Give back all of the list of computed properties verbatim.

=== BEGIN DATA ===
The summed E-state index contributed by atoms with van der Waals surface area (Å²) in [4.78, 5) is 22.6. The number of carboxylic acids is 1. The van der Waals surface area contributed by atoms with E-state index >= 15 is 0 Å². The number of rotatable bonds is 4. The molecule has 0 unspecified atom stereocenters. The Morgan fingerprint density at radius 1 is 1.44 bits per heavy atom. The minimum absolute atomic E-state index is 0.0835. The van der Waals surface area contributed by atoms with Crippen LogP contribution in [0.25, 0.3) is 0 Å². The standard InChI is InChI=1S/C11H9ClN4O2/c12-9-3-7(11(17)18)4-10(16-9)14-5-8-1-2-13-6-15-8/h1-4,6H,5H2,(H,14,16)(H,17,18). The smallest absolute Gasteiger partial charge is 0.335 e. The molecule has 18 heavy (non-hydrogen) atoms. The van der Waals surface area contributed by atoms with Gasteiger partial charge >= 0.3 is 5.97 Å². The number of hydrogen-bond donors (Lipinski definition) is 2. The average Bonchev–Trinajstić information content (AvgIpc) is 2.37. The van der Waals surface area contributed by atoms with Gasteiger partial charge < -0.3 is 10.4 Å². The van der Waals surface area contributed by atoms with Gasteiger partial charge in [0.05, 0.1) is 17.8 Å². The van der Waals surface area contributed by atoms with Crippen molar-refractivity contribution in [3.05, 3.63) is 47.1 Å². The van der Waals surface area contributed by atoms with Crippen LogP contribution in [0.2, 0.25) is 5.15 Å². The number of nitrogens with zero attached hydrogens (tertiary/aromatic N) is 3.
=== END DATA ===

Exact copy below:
The summed E-state index contributed by atoms with van der Waals surface area (Å²) in [4.78, 5) is 22.6. The number of carboxylic acids is 1. The van der Waals surface area contributed by atoms with E-state index >= 15 is 0 Å². The number of rotatable bonds is 4. The molecule has 0 unspecified atom stereocenters. The Morgan fingerprint density at radius 1 is 1.44 bits per heavy atom. The minimum absolute atomic E-state index is 0.0835. The van der Waals surface area contributed by atoms with Crippen LogP contribution in [0.25, 0.3) is 0 Å². The standard InChI is InChI=1S/C11H9ClN4O2/c12-9-3-7(11(17)18)4-10(16-9)14-5-8-1-2-13-6-15-8/h1-4,6H,5H2,(H,14,16)(H,17,18). The smallest absolute Gasteiger partial charge is 0.335 e. The molecule has 18 heavy (non-hydrogen) atoms. The van der Waals surface area contributed by atoms with Gasteiger partial charge >= 0.3 is 5.97 Å². The number of hydrogen-bond donors (Lipinski definition) is 2. The average Bonchev–Trinajstić information content (AvgIpc) is 2.37. The van der Waals surface area contributed by atoms with Gasteiger partial charge < -0.3 is 10.4 Å². The van der Waals surface area contributed by atoms with Gasteiger partial charge in [0.05, 0.1) is 17.8 Å². The van der Waals surface area contributed by atoms with Crippen molar-refractivity contribution in [3.05, 3.63) is 47.1 Å². The van der Waals surface area contributed by atoms with Crippen LogP contribution in [0.2, 0.25) is 5.15 Å². The number of nitrogens with zero attached hydrogens (tertiary/aromatic N) is 3.